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Bowman pleased with state of Blackhawks

Chicago GM thrilled by huge contributions from Kane, Panarin

by Brian Hedger / Correspondent

ST. LOUIS -- Chicago Blackhawks general manager Stan Bowman spent nearly 20 minutes answering questions at Scottrade Center on Wednesday, and hardly any were about the Blackhawks' chances to defend their Stanley Cup championship.

Instead of discussing Chicago's matchup against the St. Louis Blues in the Western Conference First Round, which begins Wednesday (9:30 p.m. ET, NBCSN, TVA Sports, SN360, CSN-CH, FS-MW), Bowman addressed a wide array of subjects.

Included were questions about Patrick Kane's big season and the impact of rookie Artemi Panarin.

Kane, 27, led the NHL in scoring with 106 points (46 goals, 60 assists) and became the first American player to win the Art Ross Trophy. Kane had a career-best season to help the Blackhawks remain among the NHL's top teams. Going forward, Bowman expects more of the same.

"I think he's sort of on the same trajectory now," Bowman said of Kane. "He's looking at building on what he put up this year. I think that's what makes him dangerous, though. He's not just a guy that's always going to make the play. He can put the puck in the net himself. Part of being a good goal-scorer is you have to get yourself open and get yourself in positions where you can score. That's instinct, and he's got it better than anyone in the League."

Panarin, who played nearly the entire season opposite Kane on the second line, finished with 30 goals and 77 points.

"I'm very happy for Artemi," Bowman said. "I think first and foremost, what a performance by him to come in and do what he did as a first-year player. It's always sort of puzzled me why people look at that as a bad thing.

"He's come in and done something that's maybe not unheard of, but certainly you haven't seen a first-year player come in and finish that high in the standings for points [in a long time]. And also, you look at the impact he had on our team. We wouldn't be where we are today without his contributions. So, I'm happy for him."

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Panarin, 24, signed with the Blackhawks on May 1, 2015 as a free agent out of the Kontinental Hockey League. He drew a lot of interest among NHL teams, but chose the Blackhawks for their style of play and the opportunity to play with Kane and the ability to increase his pay through those performance bonuses.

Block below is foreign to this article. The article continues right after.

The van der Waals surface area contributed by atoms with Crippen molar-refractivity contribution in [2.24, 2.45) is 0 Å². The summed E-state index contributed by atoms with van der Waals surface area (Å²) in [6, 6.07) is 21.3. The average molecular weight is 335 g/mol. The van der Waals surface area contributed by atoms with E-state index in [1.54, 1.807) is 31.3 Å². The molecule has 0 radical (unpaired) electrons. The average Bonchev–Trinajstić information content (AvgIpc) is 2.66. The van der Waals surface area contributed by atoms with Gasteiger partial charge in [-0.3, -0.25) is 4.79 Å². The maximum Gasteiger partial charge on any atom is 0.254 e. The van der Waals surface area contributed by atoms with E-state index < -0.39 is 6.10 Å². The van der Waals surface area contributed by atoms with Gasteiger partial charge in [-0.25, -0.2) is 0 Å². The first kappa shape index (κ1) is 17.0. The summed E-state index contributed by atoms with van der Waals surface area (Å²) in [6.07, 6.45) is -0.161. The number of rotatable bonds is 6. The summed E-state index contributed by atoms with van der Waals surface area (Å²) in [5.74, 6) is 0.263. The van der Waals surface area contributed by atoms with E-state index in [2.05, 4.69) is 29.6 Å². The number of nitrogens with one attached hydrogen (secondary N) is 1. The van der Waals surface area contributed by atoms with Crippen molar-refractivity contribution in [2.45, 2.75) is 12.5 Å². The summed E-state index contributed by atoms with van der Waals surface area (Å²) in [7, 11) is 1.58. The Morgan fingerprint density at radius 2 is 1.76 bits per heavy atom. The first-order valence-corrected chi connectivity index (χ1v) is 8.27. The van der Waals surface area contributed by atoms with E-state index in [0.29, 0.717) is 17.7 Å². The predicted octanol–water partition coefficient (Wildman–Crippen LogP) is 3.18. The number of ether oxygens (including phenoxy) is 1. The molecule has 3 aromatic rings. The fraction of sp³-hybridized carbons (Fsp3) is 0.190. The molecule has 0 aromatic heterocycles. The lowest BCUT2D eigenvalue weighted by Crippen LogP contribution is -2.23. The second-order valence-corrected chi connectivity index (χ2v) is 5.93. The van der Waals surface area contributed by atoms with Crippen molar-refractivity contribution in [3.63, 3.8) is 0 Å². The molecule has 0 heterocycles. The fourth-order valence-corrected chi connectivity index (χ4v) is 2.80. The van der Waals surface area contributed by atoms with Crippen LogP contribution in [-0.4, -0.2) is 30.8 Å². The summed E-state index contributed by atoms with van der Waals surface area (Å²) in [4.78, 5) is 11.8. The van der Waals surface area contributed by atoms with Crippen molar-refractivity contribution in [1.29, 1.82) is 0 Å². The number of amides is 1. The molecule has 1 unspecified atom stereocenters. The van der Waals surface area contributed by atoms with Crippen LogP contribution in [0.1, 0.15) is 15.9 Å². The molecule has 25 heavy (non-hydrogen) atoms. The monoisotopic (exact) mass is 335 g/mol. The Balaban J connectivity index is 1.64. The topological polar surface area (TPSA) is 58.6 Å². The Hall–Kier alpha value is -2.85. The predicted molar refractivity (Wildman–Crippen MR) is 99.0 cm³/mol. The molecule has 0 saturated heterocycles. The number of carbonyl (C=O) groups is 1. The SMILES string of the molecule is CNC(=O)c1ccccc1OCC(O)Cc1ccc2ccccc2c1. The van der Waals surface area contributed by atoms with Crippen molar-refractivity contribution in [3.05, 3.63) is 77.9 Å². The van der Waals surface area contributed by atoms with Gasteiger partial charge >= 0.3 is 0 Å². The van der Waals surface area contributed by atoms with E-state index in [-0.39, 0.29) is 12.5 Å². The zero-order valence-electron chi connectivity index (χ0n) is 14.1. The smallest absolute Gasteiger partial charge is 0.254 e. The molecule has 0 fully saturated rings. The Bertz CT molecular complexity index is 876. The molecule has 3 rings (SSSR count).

Panarin is considered one of the favorites to win the Calder Trophy, awarded to the NHL's best rookie, after leading all first-year players in goals, assists and points.

"He came in here, he took a chance on us," Bowman said. "He had a lot of options. I think we owed it to him to put him in the best position to succeed, and you could tell from the beginning of the season, when he scored the first goal in the first game there for our team and there was some magic all year long. I think he played a big role in the year [Kane] had as well."

Bowman's instinct for assembling championship rosters is among the best in the NHL. After adding several key pieces prior to the NHL Trade Deadline in 2015, which resulted in a Stanley Cup championship, he pulled off more trades before the deadline this season that could prove to be important.

Forwards Andrew Ladd, Tomas Fleischmann and Dale Weise, along with veteran defenseman Christian Ehrhoff, all were all acquired in trades, with Ladd returning to Chicago after winning the Cup with the Blackhawks in 2010.

Ladd is questionable for Game 1 against the Blues because he went back to Chicago for the birth of his child, but filled a big void at left wing on the top line. Fleischmann also has earned a regular role, but Weise and Ehrhoff begin the postseason outside of the playing rotation.

It's similar to former Blackhawks center Antoine Vermette, who was acquired near the deadline last season. Vermette began the 2015 playoffs as a healthy scratch and wound up scoring several key goals in the championship run.

"As I look at the players we've brought in, I think the one that may have had the easiest transition was obviously Andrew Ladd," Bowman said. "He's fit right in with us. For other players, it sometimes takes a little bit longer to feel comfortable. It's such a quick game that you have to play sort of just on instinct, and when you haven't been with us before, it takes time to build that instinct. You can't just turn it on like that. So I think we're seeing the other guys work through that, and as we go along here, we'll see even bigger contributions."

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